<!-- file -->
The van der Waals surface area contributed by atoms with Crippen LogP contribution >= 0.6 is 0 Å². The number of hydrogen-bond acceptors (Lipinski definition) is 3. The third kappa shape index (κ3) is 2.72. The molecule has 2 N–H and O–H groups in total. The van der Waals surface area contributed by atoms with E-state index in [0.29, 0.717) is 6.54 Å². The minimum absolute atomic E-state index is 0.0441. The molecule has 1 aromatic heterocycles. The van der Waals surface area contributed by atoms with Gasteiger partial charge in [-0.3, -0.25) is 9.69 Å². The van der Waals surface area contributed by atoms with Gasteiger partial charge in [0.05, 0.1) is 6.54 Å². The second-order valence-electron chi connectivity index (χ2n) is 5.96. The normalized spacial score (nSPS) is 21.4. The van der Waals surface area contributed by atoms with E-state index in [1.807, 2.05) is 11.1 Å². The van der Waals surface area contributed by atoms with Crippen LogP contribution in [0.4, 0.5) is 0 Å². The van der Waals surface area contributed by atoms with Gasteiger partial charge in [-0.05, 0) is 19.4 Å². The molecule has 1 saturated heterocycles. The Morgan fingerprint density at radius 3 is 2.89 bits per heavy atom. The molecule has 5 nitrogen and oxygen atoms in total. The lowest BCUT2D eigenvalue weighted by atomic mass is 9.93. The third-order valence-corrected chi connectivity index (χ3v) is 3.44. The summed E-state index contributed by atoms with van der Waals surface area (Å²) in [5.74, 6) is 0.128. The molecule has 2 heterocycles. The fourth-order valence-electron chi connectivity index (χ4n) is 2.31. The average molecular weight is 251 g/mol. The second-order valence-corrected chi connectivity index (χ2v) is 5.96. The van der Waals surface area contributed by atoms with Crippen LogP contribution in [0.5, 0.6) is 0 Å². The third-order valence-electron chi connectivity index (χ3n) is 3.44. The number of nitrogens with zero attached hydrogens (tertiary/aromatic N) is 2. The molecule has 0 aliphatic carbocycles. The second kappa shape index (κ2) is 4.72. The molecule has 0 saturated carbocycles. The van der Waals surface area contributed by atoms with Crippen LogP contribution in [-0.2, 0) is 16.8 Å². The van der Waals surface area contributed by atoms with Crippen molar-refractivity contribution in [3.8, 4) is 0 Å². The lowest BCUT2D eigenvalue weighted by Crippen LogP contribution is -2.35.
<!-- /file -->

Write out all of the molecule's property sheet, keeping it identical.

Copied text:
The van der Waals surface area contributed by atoms with Crippen LogP contribution >= 0.6 is 0 Å². The number of hydrogen-bond acceptors (Lipinski definition) is 3. The third kappa shape index (κ3) is 2.72. The molecule has 2 N–H and O–H groups in total. The van der Waals surface area contributed by atoms with E-state index in [0.29, 0.717) is 6.54 Å². The minimum absolute atomic E-state index is 0.0441. The molecule has 1 aromatic heterocycles. The van der Waals surface area contributed by atoms with Gasteiger partial charge in [-0.3, -0.25) is 9.69 Å². The van der Waals surface area contributed by atoms with Gasteiger partial charge in [0.05, 0.1) is 6.54 Å². The second-order valence-electron chi connectivity index (χ2n) is 5.96. The normalized spacial score (nSPS) is 21.4. The van der Waals surface area contributed by atoms with E-state index in [1.807, 2.05) is 11.1 Å². The van der Waals surface area contributed by atoms with Crippen LogP contribution in [0.4, 0.5) is 0 Å². The van der Waals surface area contributed by atoms with Gasteiger partial charge in [-0.05, 0) is 19.4 Å². The molecule has 1 saturated heterocycles. The Morgan fingerprint density at radius 3 is 2.89 bits per heavy atom. The molecule has 5 nitrogen and oxygen atoms in total. The lowest BCUT2D eigenvalue weighted by atomic mass is 9.93. The third-order valence-corrected chi connectivity index (χ3v) is 3.44. The summed E-state index contributed by atoms with van der Waals surface area (Å²) in [5.74, 6) is 0.128. The molecule has 2 heterocycles. The fourth-order valence-electron chi connectivity index (χ4n) is 2.31. The average molecular weight is 251 g/mol. The second-order valence-corrected chi connectivity index (χ2v) is 5.96. The van der Waals surface area contributed by atoms with Crippen LogP contribution in [0.5, 0.6) is 0 Å². The third-order valence-electron chi connectivity index (χ3n) is 3.44. The number of nitrogens with zero attached hydrogens (tertiary/aromatic N) is 2. The molecule has 0 aliphatic carbocycles. The second kappa shape index (κ2) is 4.72. The molecule has 0 saturated carbocycles. The van der Waals surface area contributed by atoms with Crippen LogP contribution in [-0.2, 0) is 16.8 Å². The van der Waals surface area contributed by atoms with Crippen molar-refractivity contribution in [3.8, 4) is 0 Å². The lowest BCUT2D eigenvalue weighted by Crippen LogP contribution is -2.35.